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Stock Up on Winter Coats

Posted by susabelle at 7:44 AM on March 26, 2010

I think I’d better learn to knit and get a few sweaters and scarves under way. Just in case we step into a global cooling period, thanks to an Icelandic volcano with a hot temper. If you think it can’t happen, it’s only because your human memory is rather short.

I’m reading a really interesting book called “Cold,” by Bill Streever, in which he outlines several smaller global environmental crises over the last several hundred years that have plunged the earth into a mini ice age, or at least into a year “without summer.” One of those incidents was the eruption of Indonesia’s Mount Tambora on April 5th, 1815. The largest eruption in modern history, it plunged the earth into a darkened state for more than a year, leading to the “Year Without a Summer” in 1816. Tambora’s sulfur-laden gasses spewed 28 miles through the atmosphere and into the stratosphere, bringing a darkened haze to the entire northern Hemisphere, resulting in freezing temperatures well into August of 1816. Crops failed, livestock starved to death, and the world’s population reduced by an estimated 3.4 million people due to starvation or direct consequence of the eruption itself.

Iceland’s Katla volcano, currently covered with a thick glacier of ice, is often disturbed by the eruptions of its neighbor, the volcano Eyjafjallajokull. And right now, Eyjafjallajokull is burping lava day after day, greatly increasing the likelihood that Katla will erupt itself. The last time it had a major eruption, in the 1700′s, the north American continent experienced a very cold summer. Scientists in Iceland are continuing to monitor seismic activity in the area, and will likely be able to predict if an eruption is imminent.

Let me know if you’ll be needing that extra hand-knit scarf for next year. I’m taking orders now.

5 Comments

  1. From Bjorn at 2:01 am on March 27, 2010

    Mixing up Icelandic volcanos here thanks to the morons at Fox. Katla last blew in 1918 and while a Katla eruption would certainly mean localised flooding, it won’t be anything like the Laki eruptions of 1783, which did indeed have global effects.
    That fearmongering self-seller at Fox was right though that at any time one of the umpteen big volcanos could blow and cause global damage. But there’s no particular danger from Katla, even if it erupts..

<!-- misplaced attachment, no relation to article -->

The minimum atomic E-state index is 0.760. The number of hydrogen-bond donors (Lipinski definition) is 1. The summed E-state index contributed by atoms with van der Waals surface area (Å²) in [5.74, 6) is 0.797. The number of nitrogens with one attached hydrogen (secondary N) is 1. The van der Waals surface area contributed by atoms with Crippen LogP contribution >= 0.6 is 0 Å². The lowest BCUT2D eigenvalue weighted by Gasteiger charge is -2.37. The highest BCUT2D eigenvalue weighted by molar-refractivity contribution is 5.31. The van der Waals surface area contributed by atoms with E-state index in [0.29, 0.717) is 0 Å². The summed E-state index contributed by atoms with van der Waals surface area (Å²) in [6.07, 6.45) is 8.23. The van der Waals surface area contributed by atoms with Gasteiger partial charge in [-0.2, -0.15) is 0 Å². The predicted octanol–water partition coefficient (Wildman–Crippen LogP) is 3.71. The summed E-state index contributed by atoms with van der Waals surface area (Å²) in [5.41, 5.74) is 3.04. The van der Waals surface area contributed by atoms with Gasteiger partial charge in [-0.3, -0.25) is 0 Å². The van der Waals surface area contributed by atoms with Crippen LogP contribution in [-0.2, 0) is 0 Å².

2. From susabelle at 8:20 am on March 27, 2010

    Actually, Bjorn, none of the research in my article came from Fox News. I don’t read/watch Fox News, but use other sources. The initial story was in USAToday but then I went out and did other research, and most of the other information came from the book by Bill Streever.

  3. From Bjorn at 8:37 am on March 27, 2010

    Fair enough, there’s a Fox video doing the rounds here that’s having us in stitches.
    You still got it wrong though on the Icelandic details.

  4. From susabelle at 5:15 pm on March 27, 2010

    I’ll have to go back out and look at my sources again. I compiled information from several Icelandic sites; maybe there was trouble in translation too. I had seen the Katla and Eyjafjallajokull volcanoes linked, saying that if Eyjafjallajokull got too testy and melted too much of the glacier covering Katla, that Katla could go off as well, and that there are several times in history when Eyjafjallajokull triggered trouble with Katla. This story completely fascinates me, however, and I would not have known any details at all if I’d not been reading Streever’s book.

  5. From Bjorn at 11:33 pm on March 31, 2010

    Last comment is all … well mostly correct, apart from it’s the underground connections that would set off Katla, not any melting of the glacier from off top of Katla.
    It’s the Laki connection which is WAY off and it was the Laki eruptions which caused that devastation back in the 18th century. Laki is in an entirely different place (even if not *that* far away when you’re used to US distances) and will not be set off by either the current eruption or Katla.
    So, local damage, not global.